Medical scientists at the University of Leicester have announced they have narrowed the search for the death clock gene in humans. Their study relates to a hunt for a gene that has important implications for aging and cancer as well as other age-related diseases.
The gene controls the length of human telomeres - repeat DNA sequences that cap a chromosome. Each time a human cell divides, the cap shortens. When it gets too short, cells die. Telomere length therefore acts as a death clock
People vary considerably in the length of telomeres they are born with.
The Leicester team, comprising members of the Department of Cardiovascular Sciences, Health Sciences and Genetics linked inter-individual differences in telomere length to a region on Chromosome 12 and identified what they describe as a strong candidate for the death clock gene. To help locate the gene, the Leicester researchers examined 383 adults comprising 258 sibling pairs.
Ather Mirza | alfa
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Whether you call it effervescent, fizzy, or sparkling, carbonated water is making a comeback as a beverage. Aside from quenching thirst, researchers at the University of Illinois at Urbana-Champaign have discovered a new use for these "bubbly" concoctions that will have major impact on the manufacturer of the world's thinnest, flattest, and one most useful materials -- graphene.
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Physicists at the University of Bonn have managed to create optical hollows and more complex patterns into which the light of a Bose-Einstein condensate flows. The creation of such highly low-loss structures for light is a prerequisite for complex light circuits, such as for quantum information processing for a new generation of computers. The researchers are now presenting their results in the journal Nature Photonics.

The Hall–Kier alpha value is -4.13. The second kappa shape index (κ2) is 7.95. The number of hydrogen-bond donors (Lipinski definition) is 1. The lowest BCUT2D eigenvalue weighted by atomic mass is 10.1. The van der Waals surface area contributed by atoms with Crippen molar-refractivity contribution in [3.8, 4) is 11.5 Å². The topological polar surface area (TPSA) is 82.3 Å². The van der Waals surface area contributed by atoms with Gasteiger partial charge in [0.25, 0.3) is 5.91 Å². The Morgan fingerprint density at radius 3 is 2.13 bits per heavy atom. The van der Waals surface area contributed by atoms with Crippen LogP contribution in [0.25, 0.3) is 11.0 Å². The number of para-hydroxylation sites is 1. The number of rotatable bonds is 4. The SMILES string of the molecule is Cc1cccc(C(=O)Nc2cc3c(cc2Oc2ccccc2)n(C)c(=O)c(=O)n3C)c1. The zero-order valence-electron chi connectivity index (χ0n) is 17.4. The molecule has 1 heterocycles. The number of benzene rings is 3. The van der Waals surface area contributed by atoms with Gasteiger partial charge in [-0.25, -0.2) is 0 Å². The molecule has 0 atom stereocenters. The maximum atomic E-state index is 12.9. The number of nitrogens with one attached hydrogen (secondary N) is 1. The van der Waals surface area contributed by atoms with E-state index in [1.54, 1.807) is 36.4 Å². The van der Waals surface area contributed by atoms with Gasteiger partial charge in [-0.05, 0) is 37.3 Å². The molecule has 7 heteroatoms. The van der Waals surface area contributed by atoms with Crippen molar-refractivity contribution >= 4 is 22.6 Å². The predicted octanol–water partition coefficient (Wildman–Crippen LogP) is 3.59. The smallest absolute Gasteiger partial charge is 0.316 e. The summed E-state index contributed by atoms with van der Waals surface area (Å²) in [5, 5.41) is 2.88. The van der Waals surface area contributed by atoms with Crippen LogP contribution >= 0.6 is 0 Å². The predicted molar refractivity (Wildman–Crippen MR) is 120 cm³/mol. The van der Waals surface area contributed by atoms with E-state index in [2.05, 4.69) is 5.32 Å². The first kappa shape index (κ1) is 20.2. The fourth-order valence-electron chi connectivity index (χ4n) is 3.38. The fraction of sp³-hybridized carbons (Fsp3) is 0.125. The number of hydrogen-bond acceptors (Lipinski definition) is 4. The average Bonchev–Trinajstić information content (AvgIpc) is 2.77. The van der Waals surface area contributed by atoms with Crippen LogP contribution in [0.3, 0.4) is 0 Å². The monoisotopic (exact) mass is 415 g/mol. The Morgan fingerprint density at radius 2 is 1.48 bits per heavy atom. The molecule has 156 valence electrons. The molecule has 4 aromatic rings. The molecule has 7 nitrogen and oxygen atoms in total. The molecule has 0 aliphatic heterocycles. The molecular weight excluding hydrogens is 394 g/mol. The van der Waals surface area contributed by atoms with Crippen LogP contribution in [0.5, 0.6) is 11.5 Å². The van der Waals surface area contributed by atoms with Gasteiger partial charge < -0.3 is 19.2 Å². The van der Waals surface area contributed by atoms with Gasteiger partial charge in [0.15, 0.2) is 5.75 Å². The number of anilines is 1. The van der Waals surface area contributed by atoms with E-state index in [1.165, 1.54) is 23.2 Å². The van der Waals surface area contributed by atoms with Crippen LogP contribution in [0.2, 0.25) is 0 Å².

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An experimental small satellite has successfully collected and delivered data on a key measurement for predicting changes in Earth's climate.
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A study led by scientists of the Max Planck Institute for the Structure and Dynamics of Matter (MPSD) at the Center for Free-Electron Laser Science in Hamburg presents evidence of the coexistence of superconductivity and “charge-density-waves” in compounds of the poorly-studied family of bismuthates. This observation opens up new perspectives for a deeper understanding of the phenomenon of high-temperature superconductivity, a topic which is at the core of condensed matter research since more than 30 years. The paper by Nicoletti et al has been published in the PNAS.
Since the beginning of the 20th century, superconductivity had been observed in some metals at temperatures only a few degrees above the absolute zero (minus...
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